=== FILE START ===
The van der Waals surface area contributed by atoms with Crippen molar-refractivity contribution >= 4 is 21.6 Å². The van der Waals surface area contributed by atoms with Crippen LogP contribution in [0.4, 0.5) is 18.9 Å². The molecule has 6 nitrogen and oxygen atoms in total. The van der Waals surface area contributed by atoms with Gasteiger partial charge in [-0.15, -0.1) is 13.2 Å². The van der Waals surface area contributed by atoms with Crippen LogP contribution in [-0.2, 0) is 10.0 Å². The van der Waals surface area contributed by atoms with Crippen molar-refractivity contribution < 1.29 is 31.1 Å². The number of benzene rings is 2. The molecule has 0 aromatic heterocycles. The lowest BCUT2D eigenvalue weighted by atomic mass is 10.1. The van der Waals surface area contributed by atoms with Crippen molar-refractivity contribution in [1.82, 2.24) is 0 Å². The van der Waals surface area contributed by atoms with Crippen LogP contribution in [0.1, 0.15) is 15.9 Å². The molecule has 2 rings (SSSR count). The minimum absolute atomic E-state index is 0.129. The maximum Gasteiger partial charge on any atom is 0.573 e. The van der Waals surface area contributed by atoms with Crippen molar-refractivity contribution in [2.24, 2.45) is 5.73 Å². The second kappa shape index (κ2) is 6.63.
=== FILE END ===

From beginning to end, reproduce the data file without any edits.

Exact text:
The van der Waals surface area contributed by atoms with Crippen molar-refractivity contribution >= 4 is 21.6 Å². The van der Waals surface area contributed by atoms with Crippen LogP contribution in [0.4, 0.5) is 18.9 Å². The molecule has 6 nitrogen and oxygen atoms in total. The van der Waals surface area contributed by atoms with Gasteiger partial charge in [-0.15, -0.1) is 13.2 Å². The van der Waals surface area contributed by atoms with Crippen LogP contribution in [-0.2, 0) is 10.0 Å². The van der Waals surface area contributed by atoms with Crippen molar-refractivity contribution < 1.29 is 31.1 Å². The number of benzene rings is 2. The molecule has 0 aromatic heterocycles. The lowest BCUT2D eigenvalue weighted by atomic mass is 10.1. The van der Waals surface area contributed by atoms with Crippen molar-refractivity contribution in [1.82, 2.24) is 0 Å². The van der Waals surface area contributed by atoms with Crippen LogP contribution in [0.1, 0.15) is 15.9 Å². The molecule has 2 rings (SSSR count). The minimum absolute atomic E-state index is 0.129. The maximum Gasteiger partial charge on any atom is 0.573 e. The van der Waals surface area contributed by atoms with Crippen molar-refractivity contribution in [2.24, 2.45) is 5.73 Å². The second kappa shape index (κ2) is 6.63.